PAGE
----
The death of Elizabeth II: ten days of mourning and ceremony with no room for improvisation | International

It was for years an open secret that appeared and disappeared in the British media every time Elizabeth II suffered a health setback: the Operation London Bridge (london-bridge) was the minutely detailed plan for the time the monarch passed away, and has ultimately had to be combined with the so-called Operation Unicorn, which contemplated the possibility that the outcome would take place in Scotland (the unicorn is the symbol of that nation of the United Kingdom). The possibility for improvisation, in a historical event of global dimensions, is negligible. This is the agenda for the next ten days.

Friday, September 9

King Charles III and Queen Consort Camilla return to London from Balmoral Castle in the Scottish Highlands, where they will have spent the night. That same afternoon, the new monarch will have his first audience with the new prime minister, Liz Truss. He must also meet with the Earl Marshal, the position held for centuries by the Duke of Norfolk, which gives him the responsibility of organizing funerals. Elizabeth II’s death occurred on Thursday, and that should be the D+0 day of the planned script. But the official announcement has already been very late: at 6:31 p.m. (7:31 p.m., Spanish peninsular time), with which all plans have been delayed one day. Therefore, this Friday will effectively be D+0 day. At six in the afternoon, seven in the afternoon in peninsular time in Spain, Carlos III will address the nation through the cameras.

The Prime Minister, Liz Truss, and members of her Government, will attend a religious service in memory of Elizabeth II, in the Cathedral of San Pablo, in the city londoner

Saturday, September 10

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Although Carlos III is king of the United Kingdom from the moment his mother died, this will be the day of his official proclamation. The Ascension Council will meet at ten o’clock in the morning (11.00 on the peninsula) at St. James’s Palace. It is made up of members of the Privy Council, to which ministers, judges and eminent persons of the Church of England belong. Before them, Charles III will proclaim the independence of the Church of Scotland, in accordance with the Law of the Union of 1707. After signing the proclamation of the new king, it will be announced with all fanfare from the balcony of the palace. Carlos III will have successive meetings with the Prime Minister and with the Archbishop of Canterbury. While all this is happening, the mortal remains of Elizabeth II will continue to rest in one of the central halls of Balmoral Castle, in the Highlands of Scotland.

Sunday, September 11

Elizabeth II’s coffin will travel to Edinburgh, the Scottish capital, where it will rest in the Throne Room of Holyrood Palace. There will be official proclamations in the self-governing parliaments of Scotland, Wales and Northern Ireland.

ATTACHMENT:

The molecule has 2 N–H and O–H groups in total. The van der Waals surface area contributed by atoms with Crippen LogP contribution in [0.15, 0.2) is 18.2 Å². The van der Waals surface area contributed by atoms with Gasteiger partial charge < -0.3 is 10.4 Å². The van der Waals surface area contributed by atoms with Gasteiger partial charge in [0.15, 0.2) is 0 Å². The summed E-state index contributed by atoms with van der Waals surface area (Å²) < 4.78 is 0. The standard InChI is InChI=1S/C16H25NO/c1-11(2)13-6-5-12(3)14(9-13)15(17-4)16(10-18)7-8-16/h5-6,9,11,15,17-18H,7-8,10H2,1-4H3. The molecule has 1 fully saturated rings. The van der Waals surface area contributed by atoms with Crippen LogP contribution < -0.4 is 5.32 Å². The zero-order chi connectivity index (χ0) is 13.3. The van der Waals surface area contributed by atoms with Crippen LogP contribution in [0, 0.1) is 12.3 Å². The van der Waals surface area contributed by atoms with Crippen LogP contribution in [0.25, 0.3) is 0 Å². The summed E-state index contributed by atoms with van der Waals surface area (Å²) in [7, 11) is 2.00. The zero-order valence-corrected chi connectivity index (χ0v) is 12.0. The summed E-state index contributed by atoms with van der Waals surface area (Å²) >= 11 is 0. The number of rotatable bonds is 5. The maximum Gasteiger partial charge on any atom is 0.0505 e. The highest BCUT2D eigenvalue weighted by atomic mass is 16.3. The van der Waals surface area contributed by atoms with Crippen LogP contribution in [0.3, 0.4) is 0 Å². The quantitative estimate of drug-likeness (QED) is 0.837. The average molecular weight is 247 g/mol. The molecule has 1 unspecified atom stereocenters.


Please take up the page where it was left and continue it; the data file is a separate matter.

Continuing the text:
Monday, September 12

The body of the late queen will be carried, in procession, along Edinburgh’s Royal Mile to St. Giles’ Cathedral. A religious service will be held, and the children of Isabel II will star in the so-called “wake of the princess”, around the coffin. Citizens will be able to parade and give their farewell to the monarch. In London, the House of Commons and the House of Lords will hold a joint motion of condolence, which is expected to be attended by Charles III, who will also begin —from Scotland— to tour the rest of the nations that make up the United Kingdom.

Tuesday, September 13

The coffin will arrive at Buckingham Palace in London. It will be placed in the Throne Room, draped in the royal standard and with various flower crowns. Rehearsals will begin for the funeral procession that must travel the distance between Buckingham Palace and the Palace of Westminster.

Wednesday, September 14

Transferred to the Palace of Westminster, seat of Parliament, the body of Elizabeth II will rest there for five days, so that the citizens of the United Kingdom can pay their respects. The crown that the monarch wore during her Coronation ceremony in 1953 will be deposited on the coffin.

Monday, September 19

At 10.30 in the morning, 11.30 in Spanish peninsular time, the coffin will be transferred from the catafalque to the military chest that will take it in procession, from the north entrance of the Palace of Westminster, to the west entrance of Westminster Abbey. A procession of members of the Royal Family will make the tour on foot, behind the body of Elizabeth II. Half an hour later, a religious service will be held. A group of bearers will return the coffin to the chest, to begin a funeral journey to Wellington’s Arch. There he will be deposited in a hearse, which will take him to Windsor Castle. In the chapel of St. George, where the remains of Elizabeth II’s husband, Philip of Edinburgh, rest, a new religious ceremony will take place. Members of the Royal Family will be able to say goodbye to the monarch for the last time, already in private. When his coffin descends into the crypt where the remains of the Duke of Edinburgh rest, Charles III will throw the first handful of earth to finally say goodbye to the longest-lived and most beloved queen in the history of the United Kingdom.

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